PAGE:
AP: Residents of besieged city hungry for food -- and news
- Residents of besieged city hungry for food -- and news
December 1, 1999
GROZNY, Russia (AP) -- Khumid Tukaev has been living in a cold, damp
basement for most of the past month, eating only canned food and
drinking river water from a bucket. But more than anything, he's hungry
Tukaev wants to watch television or read a newspaper to find out what's
happening in the rest of war-battered Chechnya.
Food and fuel have been scarce for weeks in besieged Grozny, making life
miserable for civilians who have stayed behind despite Russia's
persistent pummeling. Making matters worse, news about the war has all
but dried up for those who are actually in the middle of it.
Russian bombs and rockets shake the ground and rattle windows, a
constant reminder of the proximity of Russian troops. But the lack of
information can be life threatening for people trying to make decisions
about where to flee, how to find and help relatives in distress and
where to get food.
Television and radio stations are off the air for the most part,
newspapers appear only infrequently and the phone system is down. Rumors
have become the main source of information in beleaguered Grozny.
"I am depressed not because of the lack of water, electricity and gas,"
said Tukaev, 38, a former metal worker. "I am depressed because no one
is explaining why the bombs are falling on us and who is responsible for
Tukaev is among an estimated 50,000 civilians who remain in Grozny,
despite the daily Russian raids. As he spoke, a blanket of fresh snow
fell on the shattered apartment blocks and streets pockmarked by bomb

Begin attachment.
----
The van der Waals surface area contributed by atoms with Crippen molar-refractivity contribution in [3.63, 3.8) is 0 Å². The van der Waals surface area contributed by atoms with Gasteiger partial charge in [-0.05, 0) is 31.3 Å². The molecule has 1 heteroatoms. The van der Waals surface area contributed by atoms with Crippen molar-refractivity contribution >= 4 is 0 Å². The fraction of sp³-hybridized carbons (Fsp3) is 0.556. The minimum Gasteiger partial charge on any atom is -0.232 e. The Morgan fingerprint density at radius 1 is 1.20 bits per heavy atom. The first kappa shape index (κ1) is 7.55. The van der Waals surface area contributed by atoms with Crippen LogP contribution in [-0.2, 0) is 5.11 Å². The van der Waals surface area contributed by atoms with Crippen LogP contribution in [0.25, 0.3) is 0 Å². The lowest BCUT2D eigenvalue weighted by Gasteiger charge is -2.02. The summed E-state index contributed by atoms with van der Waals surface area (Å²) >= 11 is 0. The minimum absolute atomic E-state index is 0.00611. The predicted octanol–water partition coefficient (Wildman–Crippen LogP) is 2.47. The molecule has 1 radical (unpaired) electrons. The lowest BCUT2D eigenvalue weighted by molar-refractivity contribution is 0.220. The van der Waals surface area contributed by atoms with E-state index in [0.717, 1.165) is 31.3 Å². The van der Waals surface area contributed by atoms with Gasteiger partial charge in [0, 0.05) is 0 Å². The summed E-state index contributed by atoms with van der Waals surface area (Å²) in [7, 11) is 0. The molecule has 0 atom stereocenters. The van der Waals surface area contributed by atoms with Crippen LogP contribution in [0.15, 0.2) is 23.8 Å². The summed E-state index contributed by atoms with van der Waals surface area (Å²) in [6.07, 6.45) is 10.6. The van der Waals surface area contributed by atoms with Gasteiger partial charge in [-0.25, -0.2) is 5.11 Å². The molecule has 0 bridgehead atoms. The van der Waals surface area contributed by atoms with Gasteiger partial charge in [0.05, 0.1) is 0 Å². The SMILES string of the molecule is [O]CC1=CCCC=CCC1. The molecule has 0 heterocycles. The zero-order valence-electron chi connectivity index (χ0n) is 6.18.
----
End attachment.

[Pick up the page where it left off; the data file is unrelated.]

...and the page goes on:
Some people never leave their dank basements. Others sleep in their
apartments and scurry downstairs when the bombs start dropping.
Basement dwellers sometimes get information when they emerge to run
errands and meet others on the street.
"What do they say? When will the war stop?" some ask. "What happened?"
and "Did you hear about this?"
The responses are hearsay at best, but there's nothing else available.
Russian planes have been dropping leaflets on Grozny to spread word
about a safe corridor out of the city for civilians. But the message
does not appear to have reached all citizens, and besides, few trust the
Much of Grozny was reduced to ruins in a 1994-96 war with the Russian
army, and the city is now largely deserted with few reminders of the
thriving place it once was.
Russian jets destroyed a cellular phone transmitter in September. The
Russian military also switched off a cellular phone transmitter outside
Chechnya that served a small swath of rebel territory.
All ground phone lines have been severed or have ceased working due to a
lack of electricity.
Chechen television broadcasts occasionally, but few people have
electricity. Before the bombing campaign began three months ago, several
newspapers were published in Grozny. Now, the few printed scraps of news
available are passed around and scrutinized by those hiding in their
One city newspaper, Groznensky Rabochy, moved outside the republic to
escape the unrest but occasionally tries to send in copies. The huge
risk of crossing the front line makes
Newspaper deliverers must traverse one of the most dangerous roads in
the world -- a road that leads into Grozny between a narrow gap in
Russia's blockade to the city's south. It
is littered with the shells of cars burned out from the bombing from